McGraw Hill has historically been known as a textbook publisher.

But in a nod to the entrenched role technology plays in everyday lives, the learning company is seeing its digital business grow exponentially, with 80 percent of the company’s business in higher education delivered digitally.

That is among the reasons Platinum Equity has acquired the venerable company from Apollo.

Founded in 1888, McGraw Hill provides outcome-focused learning solutions to millions of students globally, delivering both curated content and digital learning tools and platforms to the classrooms of approximately 250,000 higher education instructors, and 13,000 pre-kindergarten through 12th grade school districts. Products are distributed in more than 100 countries across the Americas, Asia-Pacific, Europe, India and the Middle East.

“We believe in McGraw Hill’s mission to create a brighter future for learners of all ages around the world,” Platinum Equity CEO Tom Gores said when the definitive agreement was announced. “The pandemic has been especially disruptive to education, and investing in innovative solutions, and digital learning tools in particular, is more important than ever. We are excited about the opportunity to put our operational and financial resources to work on behalf of students, teachers and administrators everywhere.”

Managing Director and deal lead Luke Myers spoke with Platinum Equity recently to further explain the reasoning behind the $4.5 billion acquisition.

(Edited for clarity and length)

Platinum: What are the future opportunities for McGraw Hill?

Myers: Future growth will be driven primarily by the ongoing shift to digital that is taking place across the education landscape. That means taking textbooks and other aspects of the curriculum that were previously delivered in static print format and delivering that content digitally. The content no longer has to be static; it can be interactive and engaging for students. Ongoing assessments can be built into these digital programs that allow teachers and instructors to know exactly how their students are progressing along their learning paths. So, this shift to digital is transforming education. McGraw Hill’s content and strategic leadership leaves the company well-positioned to benefit from this trend.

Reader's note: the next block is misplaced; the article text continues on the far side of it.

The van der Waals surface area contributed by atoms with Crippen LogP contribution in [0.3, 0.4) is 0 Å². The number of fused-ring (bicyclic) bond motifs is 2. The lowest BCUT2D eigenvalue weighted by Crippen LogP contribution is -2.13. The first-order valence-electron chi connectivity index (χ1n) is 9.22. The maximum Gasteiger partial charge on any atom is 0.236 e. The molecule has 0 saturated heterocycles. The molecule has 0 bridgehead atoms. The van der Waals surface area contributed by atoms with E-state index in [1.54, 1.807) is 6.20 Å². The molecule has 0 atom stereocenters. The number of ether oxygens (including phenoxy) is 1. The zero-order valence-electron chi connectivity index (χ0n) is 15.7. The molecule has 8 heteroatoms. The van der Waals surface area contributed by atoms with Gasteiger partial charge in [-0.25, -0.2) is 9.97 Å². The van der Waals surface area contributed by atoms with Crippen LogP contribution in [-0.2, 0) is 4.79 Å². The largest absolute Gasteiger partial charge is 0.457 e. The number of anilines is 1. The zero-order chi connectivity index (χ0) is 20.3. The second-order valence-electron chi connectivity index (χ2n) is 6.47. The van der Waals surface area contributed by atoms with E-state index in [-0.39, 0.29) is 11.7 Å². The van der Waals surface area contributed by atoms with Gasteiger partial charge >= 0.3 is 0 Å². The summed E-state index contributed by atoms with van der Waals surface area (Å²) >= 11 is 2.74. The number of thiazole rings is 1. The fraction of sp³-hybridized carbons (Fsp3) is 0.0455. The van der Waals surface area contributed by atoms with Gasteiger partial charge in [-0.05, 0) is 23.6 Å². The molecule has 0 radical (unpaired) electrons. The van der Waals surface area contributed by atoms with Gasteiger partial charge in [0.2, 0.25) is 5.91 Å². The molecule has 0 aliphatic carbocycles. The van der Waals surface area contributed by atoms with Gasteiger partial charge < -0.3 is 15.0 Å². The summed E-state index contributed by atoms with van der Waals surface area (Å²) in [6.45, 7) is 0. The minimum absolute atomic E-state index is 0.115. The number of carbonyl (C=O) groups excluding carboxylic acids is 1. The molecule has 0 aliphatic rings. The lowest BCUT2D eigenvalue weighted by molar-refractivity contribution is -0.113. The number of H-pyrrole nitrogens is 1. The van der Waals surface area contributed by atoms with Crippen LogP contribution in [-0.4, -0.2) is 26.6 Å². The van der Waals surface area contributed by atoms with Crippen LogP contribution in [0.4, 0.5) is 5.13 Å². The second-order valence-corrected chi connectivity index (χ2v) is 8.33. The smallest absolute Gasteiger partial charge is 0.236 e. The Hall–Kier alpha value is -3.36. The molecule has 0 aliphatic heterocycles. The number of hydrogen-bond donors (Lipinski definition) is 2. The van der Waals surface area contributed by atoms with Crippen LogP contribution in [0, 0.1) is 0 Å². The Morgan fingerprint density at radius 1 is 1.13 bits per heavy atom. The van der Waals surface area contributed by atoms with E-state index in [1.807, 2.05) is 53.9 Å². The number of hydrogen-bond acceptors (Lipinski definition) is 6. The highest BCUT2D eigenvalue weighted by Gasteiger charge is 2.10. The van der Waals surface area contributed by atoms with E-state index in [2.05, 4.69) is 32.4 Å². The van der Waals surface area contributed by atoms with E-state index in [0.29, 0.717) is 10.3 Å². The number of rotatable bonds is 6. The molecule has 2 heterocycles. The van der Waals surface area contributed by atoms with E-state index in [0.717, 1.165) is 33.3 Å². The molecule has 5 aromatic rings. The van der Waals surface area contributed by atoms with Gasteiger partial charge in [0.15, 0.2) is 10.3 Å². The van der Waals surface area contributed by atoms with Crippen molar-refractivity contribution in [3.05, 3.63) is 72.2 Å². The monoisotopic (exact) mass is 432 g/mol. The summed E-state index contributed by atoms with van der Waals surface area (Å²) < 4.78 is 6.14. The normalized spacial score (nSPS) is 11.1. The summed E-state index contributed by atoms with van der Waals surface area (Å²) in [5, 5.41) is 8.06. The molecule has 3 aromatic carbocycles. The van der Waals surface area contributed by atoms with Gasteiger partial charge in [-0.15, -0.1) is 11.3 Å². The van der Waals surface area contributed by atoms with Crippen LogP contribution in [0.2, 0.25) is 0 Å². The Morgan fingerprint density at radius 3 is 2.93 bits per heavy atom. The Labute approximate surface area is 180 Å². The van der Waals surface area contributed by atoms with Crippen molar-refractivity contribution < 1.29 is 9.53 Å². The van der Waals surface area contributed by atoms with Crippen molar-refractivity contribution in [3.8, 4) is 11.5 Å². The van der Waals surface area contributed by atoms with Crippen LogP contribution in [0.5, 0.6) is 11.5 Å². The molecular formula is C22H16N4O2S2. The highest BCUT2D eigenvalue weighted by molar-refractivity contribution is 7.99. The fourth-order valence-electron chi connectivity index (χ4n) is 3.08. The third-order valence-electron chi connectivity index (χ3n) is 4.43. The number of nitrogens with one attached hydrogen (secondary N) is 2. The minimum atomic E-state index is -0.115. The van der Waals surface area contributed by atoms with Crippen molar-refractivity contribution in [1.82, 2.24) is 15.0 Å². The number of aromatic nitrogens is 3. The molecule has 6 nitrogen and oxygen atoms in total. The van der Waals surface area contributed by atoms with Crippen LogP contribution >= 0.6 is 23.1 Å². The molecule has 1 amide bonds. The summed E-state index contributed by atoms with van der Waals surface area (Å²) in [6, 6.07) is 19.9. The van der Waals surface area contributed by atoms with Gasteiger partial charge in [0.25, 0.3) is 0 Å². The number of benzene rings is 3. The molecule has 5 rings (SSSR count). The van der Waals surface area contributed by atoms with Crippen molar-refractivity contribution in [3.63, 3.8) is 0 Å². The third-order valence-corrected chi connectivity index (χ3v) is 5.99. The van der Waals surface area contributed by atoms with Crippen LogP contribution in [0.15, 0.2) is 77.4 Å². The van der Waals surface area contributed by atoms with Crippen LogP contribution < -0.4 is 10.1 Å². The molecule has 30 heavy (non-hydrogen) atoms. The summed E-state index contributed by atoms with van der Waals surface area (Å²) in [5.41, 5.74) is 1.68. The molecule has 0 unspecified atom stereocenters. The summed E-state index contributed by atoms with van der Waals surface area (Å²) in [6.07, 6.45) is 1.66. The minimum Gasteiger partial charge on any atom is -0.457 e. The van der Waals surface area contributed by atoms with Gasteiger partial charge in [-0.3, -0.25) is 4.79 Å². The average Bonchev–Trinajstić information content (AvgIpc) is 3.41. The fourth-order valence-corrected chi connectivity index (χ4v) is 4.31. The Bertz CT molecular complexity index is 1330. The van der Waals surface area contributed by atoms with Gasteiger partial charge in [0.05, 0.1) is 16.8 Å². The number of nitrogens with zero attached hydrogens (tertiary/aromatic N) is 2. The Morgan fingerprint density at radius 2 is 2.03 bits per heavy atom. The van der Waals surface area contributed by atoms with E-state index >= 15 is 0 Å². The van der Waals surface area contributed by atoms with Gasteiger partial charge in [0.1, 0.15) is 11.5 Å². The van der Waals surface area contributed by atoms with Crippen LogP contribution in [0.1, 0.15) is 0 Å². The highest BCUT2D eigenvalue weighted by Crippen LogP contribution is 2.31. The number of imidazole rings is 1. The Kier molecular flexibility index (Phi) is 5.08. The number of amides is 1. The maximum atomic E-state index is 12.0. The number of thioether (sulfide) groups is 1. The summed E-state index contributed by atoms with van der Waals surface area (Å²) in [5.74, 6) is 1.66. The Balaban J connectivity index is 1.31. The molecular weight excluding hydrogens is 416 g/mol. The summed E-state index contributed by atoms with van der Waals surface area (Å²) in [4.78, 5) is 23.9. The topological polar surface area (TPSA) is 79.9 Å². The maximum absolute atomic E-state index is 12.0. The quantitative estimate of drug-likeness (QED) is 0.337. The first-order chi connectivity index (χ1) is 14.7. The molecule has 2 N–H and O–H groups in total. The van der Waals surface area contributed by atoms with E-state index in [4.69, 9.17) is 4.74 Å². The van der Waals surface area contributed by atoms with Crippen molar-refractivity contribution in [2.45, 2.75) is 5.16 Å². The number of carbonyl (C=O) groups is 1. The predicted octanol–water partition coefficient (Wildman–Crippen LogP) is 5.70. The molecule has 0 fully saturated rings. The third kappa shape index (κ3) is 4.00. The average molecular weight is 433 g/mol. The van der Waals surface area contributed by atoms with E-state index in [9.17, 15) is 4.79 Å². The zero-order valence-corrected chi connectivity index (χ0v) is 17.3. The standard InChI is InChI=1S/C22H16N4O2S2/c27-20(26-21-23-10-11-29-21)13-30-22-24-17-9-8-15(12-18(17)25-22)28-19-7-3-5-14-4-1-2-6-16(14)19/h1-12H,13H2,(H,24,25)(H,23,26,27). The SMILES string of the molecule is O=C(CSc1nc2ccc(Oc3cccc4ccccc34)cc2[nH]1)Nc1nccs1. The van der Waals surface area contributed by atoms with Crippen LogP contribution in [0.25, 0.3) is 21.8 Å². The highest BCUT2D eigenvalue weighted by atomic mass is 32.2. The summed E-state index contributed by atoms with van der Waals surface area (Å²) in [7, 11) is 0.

Platinum: Did the pandemic accelerate the development of this technology?

Myers: Yes, although I think it’s less about the technology’s development and more about how it’s being deployed in classrooms. We’ve tracked the education space for a while, and the technology has been around for several years. With the pandemic moving everything online, teachers and administrators were forced to get creative in order to ensure education continued, which meant utilizing technology in ways that some educators have not experienced. This provided firsthand exposure to how powerful the digital learning tools are. We believe these digital solutions will continue and accelerate in classrooms. Education was going to get there eventually, in terms of technology being implemented in classrooms, but the pandemic certainly pulled that forward by a number of years.

Platinum: Is there anything else about this investment that is attractive?

Myers: We think this is a great platform for additional M&A. Distribution is the key to success in education, and McGraw’s distribution capabilities means there’s a lot we can do with potential acquisitions. In the K-12 segment, in particular, there are many digital-first companies that could benefit from McGraw’s scale and distribution, which in turn will benefit millions of students here in the U.S. The international potential with this business is very large as well; McGraw has done a good job expanding internationally, but there’s a lot more to be done.